8. PATRICK MAHOMES III (52-for-88, 734, 5 TD, 1 INT, 145.6 rating): The Texas Tech (3-4, 5-2, 4-3) quarterback who killed all the video games in the world, broke the Russian hacker network, and still lost by a touchdown. On the other hand, Tech did cover the 16½, and if you had bet the over of 124, you still won.

9. WISCONSIN (5-2, 6-1, 2-5): Cal and Oregon had to cover a 90 total and took all night to do it. The Badgers and Iowa didn’t come close to hitting the lowest total of the day (a pathetic 42½) in a 17-9 win in good weather. Look, fellas, trying doesn’t just mean beating the line.

10. BOWLING GREEN (1-7, 2-6, 4-4): Couldn’t cover against Miami of Ohio. Couldn’t beat Miami of Ohio. Can’t be helped. Can’t be saved.

11. COLORADO STATE (4-4, 6-2, 3-5): Very stealthy cover machine. I say that without knowing a single member of the university – that’s how stealthy the Rams (yeah, that’s it, Rams) truly are.

12. FINLANDIA (1-6): Our favorite vodka-inspired university beat Maranatha Baptist, 27-22, for the Fightin’ Screwdrivers’ first win of the year. Sadly, that is not their real nickname.

13. LOS ANGELES SPARKS (32-11, 21-22, 23-20): Won the WNBA title on a questionable call, which is fine as far as that goes as it didn’t affect the line. But as you can see, not a good team against the number, and barely adequate against the total. If Nneka Ogwumike wants to be remembered as more than a great player and future entrepreneur, those last two numbers must improve next year, She will discover that ABC (Always Be Covering) is not just a slogan, it’s a way of life.

14. NEVADA (3-5, 1-7, 1-7): If you can’t ABC, there’s nothing all that wrong with NBC (Never Be Covering, not our corporate overlords).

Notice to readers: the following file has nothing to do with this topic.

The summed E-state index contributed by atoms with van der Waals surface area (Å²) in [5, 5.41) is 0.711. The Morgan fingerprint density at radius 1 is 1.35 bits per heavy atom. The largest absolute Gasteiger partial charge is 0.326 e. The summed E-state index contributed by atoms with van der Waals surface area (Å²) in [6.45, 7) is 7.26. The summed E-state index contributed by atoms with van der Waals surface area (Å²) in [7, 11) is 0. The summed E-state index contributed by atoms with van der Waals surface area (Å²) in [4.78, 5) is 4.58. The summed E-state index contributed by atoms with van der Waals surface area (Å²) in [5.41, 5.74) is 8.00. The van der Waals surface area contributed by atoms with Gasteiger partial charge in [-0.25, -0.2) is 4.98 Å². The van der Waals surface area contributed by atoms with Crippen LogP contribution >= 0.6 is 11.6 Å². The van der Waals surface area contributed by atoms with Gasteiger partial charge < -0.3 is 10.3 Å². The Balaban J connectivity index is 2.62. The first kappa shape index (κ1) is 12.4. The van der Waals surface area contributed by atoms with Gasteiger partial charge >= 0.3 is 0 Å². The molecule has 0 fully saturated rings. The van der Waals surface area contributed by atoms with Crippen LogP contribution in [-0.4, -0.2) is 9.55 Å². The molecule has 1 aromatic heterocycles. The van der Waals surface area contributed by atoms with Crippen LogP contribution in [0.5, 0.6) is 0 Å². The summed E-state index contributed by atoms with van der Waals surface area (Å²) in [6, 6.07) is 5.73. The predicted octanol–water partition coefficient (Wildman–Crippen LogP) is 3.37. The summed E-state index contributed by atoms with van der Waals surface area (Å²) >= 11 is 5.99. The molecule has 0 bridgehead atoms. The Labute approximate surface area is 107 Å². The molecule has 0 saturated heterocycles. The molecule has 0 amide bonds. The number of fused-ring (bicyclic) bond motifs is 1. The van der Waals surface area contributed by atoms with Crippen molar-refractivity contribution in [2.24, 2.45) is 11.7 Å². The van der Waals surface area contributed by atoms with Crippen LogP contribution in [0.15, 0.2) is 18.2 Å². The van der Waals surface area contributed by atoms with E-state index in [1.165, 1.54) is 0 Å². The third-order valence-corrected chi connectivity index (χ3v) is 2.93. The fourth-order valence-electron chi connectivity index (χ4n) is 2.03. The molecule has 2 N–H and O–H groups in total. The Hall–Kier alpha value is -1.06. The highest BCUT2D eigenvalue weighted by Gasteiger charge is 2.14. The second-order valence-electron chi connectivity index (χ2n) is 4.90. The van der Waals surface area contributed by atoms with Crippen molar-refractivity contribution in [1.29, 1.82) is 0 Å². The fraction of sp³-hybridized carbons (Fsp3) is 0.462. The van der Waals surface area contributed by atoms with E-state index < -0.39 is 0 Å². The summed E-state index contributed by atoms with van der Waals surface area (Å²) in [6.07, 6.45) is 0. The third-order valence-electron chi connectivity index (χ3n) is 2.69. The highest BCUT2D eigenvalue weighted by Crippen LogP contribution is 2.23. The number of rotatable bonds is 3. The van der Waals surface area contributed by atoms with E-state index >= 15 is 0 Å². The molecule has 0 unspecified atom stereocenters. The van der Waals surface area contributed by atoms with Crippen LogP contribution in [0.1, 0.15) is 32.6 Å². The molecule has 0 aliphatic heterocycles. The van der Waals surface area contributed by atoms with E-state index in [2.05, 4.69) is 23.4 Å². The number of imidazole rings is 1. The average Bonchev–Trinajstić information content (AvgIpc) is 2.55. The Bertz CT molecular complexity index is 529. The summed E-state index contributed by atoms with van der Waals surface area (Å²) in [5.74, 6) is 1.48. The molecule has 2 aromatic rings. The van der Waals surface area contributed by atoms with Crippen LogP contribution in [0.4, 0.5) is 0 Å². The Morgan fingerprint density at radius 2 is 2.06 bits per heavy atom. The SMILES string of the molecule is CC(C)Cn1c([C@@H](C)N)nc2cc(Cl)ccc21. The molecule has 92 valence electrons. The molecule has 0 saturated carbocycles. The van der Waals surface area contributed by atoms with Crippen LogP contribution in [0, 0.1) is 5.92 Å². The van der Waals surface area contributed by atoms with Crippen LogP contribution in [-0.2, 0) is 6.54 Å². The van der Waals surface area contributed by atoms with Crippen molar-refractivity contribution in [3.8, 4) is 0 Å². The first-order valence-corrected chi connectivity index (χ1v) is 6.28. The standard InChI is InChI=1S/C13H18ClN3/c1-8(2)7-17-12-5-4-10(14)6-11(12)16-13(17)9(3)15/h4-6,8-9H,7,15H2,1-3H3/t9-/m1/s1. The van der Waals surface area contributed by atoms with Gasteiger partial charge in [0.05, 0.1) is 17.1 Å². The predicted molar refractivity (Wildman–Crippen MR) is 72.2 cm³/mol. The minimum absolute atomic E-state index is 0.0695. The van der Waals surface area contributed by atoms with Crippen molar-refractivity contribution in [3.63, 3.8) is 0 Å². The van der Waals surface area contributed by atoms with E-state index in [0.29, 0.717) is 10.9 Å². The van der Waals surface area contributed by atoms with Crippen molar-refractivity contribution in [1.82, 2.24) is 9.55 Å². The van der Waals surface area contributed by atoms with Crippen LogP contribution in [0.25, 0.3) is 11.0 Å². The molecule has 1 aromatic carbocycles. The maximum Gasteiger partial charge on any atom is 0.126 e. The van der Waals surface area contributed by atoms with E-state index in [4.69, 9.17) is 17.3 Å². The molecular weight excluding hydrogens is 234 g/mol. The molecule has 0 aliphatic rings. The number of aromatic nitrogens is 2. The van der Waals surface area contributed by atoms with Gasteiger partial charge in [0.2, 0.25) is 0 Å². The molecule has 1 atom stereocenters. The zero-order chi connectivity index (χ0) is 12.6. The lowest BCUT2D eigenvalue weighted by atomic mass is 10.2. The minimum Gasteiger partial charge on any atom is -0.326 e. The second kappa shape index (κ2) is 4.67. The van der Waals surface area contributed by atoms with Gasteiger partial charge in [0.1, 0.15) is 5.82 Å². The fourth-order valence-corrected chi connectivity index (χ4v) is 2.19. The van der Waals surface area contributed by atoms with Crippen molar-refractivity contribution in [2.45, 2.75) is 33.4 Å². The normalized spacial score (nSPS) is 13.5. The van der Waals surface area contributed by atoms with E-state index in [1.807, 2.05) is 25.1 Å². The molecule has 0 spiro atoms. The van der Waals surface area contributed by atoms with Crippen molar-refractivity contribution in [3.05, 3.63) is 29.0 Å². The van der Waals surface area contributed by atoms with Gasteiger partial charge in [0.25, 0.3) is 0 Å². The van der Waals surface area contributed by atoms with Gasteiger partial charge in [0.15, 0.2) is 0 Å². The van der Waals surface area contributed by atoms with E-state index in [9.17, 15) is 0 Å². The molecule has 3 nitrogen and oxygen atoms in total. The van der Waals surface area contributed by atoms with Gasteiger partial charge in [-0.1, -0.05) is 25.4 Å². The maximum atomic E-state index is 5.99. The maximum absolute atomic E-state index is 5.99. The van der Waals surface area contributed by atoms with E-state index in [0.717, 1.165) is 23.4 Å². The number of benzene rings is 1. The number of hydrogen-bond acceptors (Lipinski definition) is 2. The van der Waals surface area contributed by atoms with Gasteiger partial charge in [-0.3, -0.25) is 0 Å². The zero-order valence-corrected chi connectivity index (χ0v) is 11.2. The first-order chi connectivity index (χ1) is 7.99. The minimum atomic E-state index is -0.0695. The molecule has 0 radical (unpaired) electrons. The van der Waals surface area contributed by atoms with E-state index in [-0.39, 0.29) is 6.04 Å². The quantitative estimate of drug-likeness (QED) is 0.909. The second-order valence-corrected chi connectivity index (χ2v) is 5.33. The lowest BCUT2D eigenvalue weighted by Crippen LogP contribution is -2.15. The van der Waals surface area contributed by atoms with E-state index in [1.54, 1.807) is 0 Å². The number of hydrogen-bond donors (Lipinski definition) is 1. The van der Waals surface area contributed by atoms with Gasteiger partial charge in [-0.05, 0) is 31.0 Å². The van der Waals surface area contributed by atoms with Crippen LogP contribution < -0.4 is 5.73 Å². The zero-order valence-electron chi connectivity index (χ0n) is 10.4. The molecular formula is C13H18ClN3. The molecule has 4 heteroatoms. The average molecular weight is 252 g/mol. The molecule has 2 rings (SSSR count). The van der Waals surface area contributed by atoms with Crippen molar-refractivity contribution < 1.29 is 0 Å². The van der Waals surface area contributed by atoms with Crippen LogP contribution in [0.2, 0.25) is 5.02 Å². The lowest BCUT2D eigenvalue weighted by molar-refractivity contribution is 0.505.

15. OREGON (2-5, 0-6-1, 5-2): Another fine example of this phenomenon, until Phil Knight screws up and hires someone who prioritizing the art of covering every once in a while and makes our work more difficult.

16. MIDDLE TENNESSEE (5-2, 4-2-1, 4-3): Boxed Missouri, 51-45, which merits a vote even with the barely adequate record against the line.

17. QI (unbeaten, untied and unscored upon in 13 years): Back on the tube for a new season with new host Sandi Toksvig. And no, I could not be less interested in your quizzical confused-puppy-in-a-rainstorm look. Do your own Top 25 if you don’t like it.

18. NEW MEXICO (4-3, 3-4, 7-0): Bob Davie is rumored to be in on the Notre Dame job, even though he has already been fired by Notre Dame. “Touchdown Jesus bets overs too,” said university president John Jenkins.

19. MONTREAL CANADIENS (4-0-0-1, 5-0, 3-2): All covering matters, even with subpar currency.

20. JACKSONVILLE (3-3): Beat Morehead State, 61-49, and sent its offensive videos to Cal and Oregon, just to show them how it’s done.

21. THE HERITAGE CLASSIC (Calgary at Winnipeg, combined records 3-5-0-1, 2-7, 7-2): It’s going to be 48 degrees by game time Sunday, so what exactly is the point of playing outside if outside isn’t going to make an effort?

22. OREGON (2-5, 0-6-1, 5-2): No total too high to beat, no spread ever achievable. Plus, some games end way after Phil Knight’s bedtime – the next day.

23. BOISE STATE (7-0, 2-5, 2-5): As the Buddhist scholar and lecturer Vernon Wormer once said, “Winning and never covering is no way to go through life, son.” This sort of stuff never happened when Chris Petersen was alive.

24. SAN JOSE SHARKS (3-3-0-0, 1-5, 1-5): The crap record against the line and total belie the fact that in the entirely mythical ESPN Ultimate Standings, L’Ailette jumped 58 places from the year before, when they dropped 57 places. I’d like a job like that, where you just make up standings and rankings while drinking out of a janitor’s pail. Uh-oh, wait. I think I have one.

25. SAN FRANCISCO 49ERS (1-5, 1-5, 4-2): Speaking of the Ultimate Standings, the data here, being ranked dead last overall, in fan relations, and in the bottom 10 in five of the other nine categories reminds one of the actual line from Sally Field’s 1985 Oscar speech: “I can’t deny the fact that you like me, right now, you like me.” Only Jed York’s phone autocorrects it from “like” to “hate with a near-solar intensity.”  

But hey, Sunday’s another day, for all the good that’ll get you. Just remember, there are 17 days until the election, and six years, eight months and 23 days before the last of the post-election lawsuits are dismissed as being frivolous, or all the lawyers die. Either way, keep a good thought, and go away.